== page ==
What a magical day May 24 became.
Four of the greatest athletes in their respective sports took to the links at Medalist Golf Club in Florida, pitting Tiger Woods and Peyton Manning against Phil Mickelson and Tom Brady.
Through a downpour, these GOATs persevered. Not just for bragging rights (which went to Tiger and Peyton). Not only for our own entertainment (with cart cams and live mics on each player). Not just to jumpstart legalized sports betting (which as gone without major sports since mid-March due to the coronavirus pandemic).
On the eve of Memorial Day, these greats came together for a good cause, raising over $20 million for COVID-19 efforts.
Despite terrible playing conditions, The Match 2 became a silver lining. And it signified, potentially, that the light at the end of the tunnel is getting closer.
Now, on to the Rewind:
Louisiana sports betting one step closer
Legalized sports betting in Louisiana appears close to hitting the November ballot, although one senator’s choice to include technical additions in the bill has delayed the bill’s passage in the House.
While legislation passed by a 73-23 vote, Speaker Pro Tempore Tanner Magee opted to include “participation in sports wagering … shall not be considered gambling by computer” in the bill. Such a choice would allow casinos to enter a bettor’s wager into a computer.
From here, the bill heads to the Senate, where a committee needs to sign off before sending it to the floor. The House expects to review details of a similar bill this week and could elect final passage, thus sending the bill to the November ballot.
Time is of the essence for Louisiana lawmakers, as the legislative session is scheduled to adjourn June 1.
Should parishes approve the legalization of sports betting, state lawmakers would craft additional details of the industry, such as regulations, next year.
Green-lighting regulated wagering in Louisiana would certainly provide a boost for casinos in the state, which already compete with properties in neighboring states that offer legalized sports betting.
Leagues still on hook for fighting legal sports betting
Two years later, and history again repeated itself.
The US Supreme Court ruled that it would not hear appeals over a Third Circuit ruling that major American sports leagues could owe restitution after the court struck down PASPA in 2018 and ultimately cleared the way for state-sanctioned sports betting.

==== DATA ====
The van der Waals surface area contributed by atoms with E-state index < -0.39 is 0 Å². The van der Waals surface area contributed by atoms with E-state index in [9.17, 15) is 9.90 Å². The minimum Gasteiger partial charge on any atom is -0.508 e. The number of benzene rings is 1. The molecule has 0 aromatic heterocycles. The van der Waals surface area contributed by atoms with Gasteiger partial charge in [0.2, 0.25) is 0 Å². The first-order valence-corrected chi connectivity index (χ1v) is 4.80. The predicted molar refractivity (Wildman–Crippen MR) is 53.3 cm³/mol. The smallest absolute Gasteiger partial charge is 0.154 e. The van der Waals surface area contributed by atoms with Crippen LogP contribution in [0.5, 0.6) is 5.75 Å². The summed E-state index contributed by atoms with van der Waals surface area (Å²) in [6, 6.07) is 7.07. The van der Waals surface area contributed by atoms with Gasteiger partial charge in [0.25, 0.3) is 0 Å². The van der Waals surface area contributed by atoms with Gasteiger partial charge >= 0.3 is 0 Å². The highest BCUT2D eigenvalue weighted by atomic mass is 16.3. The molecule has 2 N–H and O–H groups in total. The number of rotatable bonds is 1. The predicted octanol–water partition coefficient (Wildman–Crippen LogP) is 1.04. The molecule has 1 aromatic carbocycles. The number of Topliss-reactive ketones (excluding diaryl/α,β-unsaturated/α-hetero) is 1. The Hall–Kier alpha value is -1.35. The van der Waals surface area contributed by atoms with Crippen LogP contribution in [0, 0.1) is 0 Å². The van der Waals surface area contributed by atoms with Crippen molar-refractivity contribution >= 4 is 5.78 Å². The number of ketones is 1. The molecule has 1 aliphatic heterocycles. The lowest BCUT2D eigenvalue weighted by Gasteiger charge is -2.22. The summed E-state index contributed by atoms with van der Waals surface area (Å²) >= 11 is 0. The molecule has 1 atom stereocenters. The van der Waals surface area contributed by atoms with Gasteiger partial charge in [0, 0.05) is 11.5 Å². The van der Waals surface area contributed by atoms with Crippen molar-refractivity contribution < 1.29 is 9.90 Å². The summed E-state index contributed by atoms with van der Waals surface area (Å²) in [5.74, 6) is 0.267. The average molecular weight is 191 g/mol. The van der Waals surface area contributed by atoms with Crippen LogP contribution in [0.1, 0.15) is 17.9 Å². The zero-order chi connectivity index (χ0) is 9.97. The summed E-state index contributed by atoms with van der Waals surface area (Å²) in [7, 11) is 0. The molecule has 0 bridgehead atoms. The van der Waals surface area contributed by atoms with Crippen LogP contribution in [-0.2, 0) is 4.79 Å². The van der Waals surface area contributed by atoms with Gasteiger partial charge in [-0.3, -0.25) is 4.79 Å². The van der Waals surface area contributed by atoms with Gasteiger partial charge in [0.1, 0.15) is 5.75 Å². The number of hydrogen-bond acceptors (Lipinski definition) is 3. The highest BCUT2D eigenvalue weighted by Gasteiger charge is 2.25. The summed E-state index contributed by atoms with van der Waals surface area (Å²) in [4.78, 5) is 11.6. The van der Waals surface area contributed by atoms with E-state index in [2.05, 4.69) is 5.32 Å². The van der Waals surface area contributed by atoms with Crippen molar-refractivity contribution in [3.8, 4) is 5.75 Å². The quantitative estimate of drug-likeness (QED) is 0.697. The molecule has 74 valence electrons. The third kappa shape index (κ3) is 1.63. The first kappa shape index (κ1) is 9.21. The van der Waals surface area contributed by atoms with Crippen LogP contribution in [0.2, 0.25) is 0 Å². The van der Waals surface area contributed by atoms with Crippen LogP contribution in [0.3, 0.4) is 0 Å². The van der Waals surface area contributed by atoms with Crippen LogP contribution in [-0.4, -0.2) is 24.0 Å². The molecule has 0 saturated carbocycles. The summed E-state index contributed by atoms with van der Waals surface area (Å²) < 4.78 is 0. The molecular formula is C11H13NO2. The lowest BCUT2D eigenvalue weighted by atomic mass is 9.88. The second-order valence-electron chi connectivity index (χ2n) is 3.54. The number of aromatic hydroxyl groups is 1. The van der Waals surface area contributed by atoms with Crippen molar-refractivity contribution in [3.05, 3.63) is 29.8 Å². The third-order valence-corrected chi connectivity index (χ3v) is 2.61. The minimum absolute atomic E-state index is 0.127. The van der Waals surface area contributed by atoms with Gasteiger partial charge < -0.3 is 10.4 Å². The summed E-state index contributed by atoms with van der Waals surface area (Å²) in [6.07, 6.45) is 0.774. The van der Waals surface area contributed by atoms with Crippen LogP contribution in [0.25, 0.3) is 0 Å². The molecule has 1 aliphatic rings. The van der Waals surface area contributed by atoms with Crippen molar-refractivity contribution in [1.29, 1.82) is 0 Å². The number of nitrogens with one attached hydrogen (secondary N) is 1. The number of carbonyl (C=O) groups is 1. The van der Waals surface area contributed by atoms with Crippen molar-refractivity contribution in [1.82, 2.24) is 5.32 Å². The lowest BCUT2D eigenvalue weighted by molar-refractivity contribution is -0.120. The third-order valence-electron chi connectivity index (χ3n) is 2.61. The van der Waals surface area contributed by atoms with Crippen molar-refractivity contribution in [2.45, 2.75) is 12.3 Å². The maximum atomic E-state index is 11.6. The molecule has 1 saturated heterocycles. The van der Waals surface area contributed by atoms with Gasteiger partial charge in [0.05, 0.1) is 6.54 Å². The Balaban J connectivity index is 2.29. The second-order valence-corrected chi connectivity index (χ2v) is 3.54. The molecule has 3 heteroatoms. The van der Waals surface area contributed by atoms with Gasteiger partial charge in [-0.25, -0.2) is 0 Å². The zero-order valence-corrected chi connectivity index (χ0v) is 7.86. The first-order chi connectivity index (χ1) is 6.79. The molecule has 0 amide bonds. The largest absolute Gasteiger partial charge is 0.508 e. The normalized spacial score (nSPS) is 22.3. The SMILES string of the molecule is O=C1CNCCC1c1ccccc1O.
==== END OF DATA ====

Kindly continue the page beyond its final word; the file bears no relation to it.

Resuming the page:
Now the case moves to Third Circuit in New Jersey, where a decision could come down regarding how much leagues would owe the New Jersey Thoroughbred Horsemen’s Association, operators of Monmouth Park.
Initially, the association requested that the likes of MLB, NBA, NCAA, NFL and NHL use their $3.4 million in bonds to cover a temporary restraining order. And on top of that: an additional $150 million in damages.
Those five leagues stood as the main opponents of New Jersey regulators attempting to legalize sports betting in 2014. And Monmouth was ready to become the first property with a sportsbook.
The horsemen’s association noted that leagues were already landing deals with daily fantasy sports operators at the time, a grey area for many that shades closer to gambling as players could win money based on sports.
Eventually, four years after the fact, Monmouth did become the first location in the Garden State to accept legal wagers. Yet the fight for more continues.
New casino on the way to Chicago
For years, lawmakers and stakeholders have laid the path to potentially bring a casino to Chicago.
Now, it seems one is on the way.
The Illinois General Assembly worked late into the night last week to sign off on a $41 billion budget plan that relies on borrowing money and potentially receives help from the federal government amid the coronavirus pandemic. Amid all this, the Illinois Senate approved the casino plan by a 42-14 vote.
Now it awaits approval from Gov. J.B. Pritzker.
Sen. Bill Cunningham estimated that Illinois capital programs will receive $45 million in licensing fees before the casino even opens. To boot, Illinois would also receive $700 million in “a re-worked reconciliation fee.”
When the casino does open, revenue will help fund pensions for Chicago’s police and fire employees.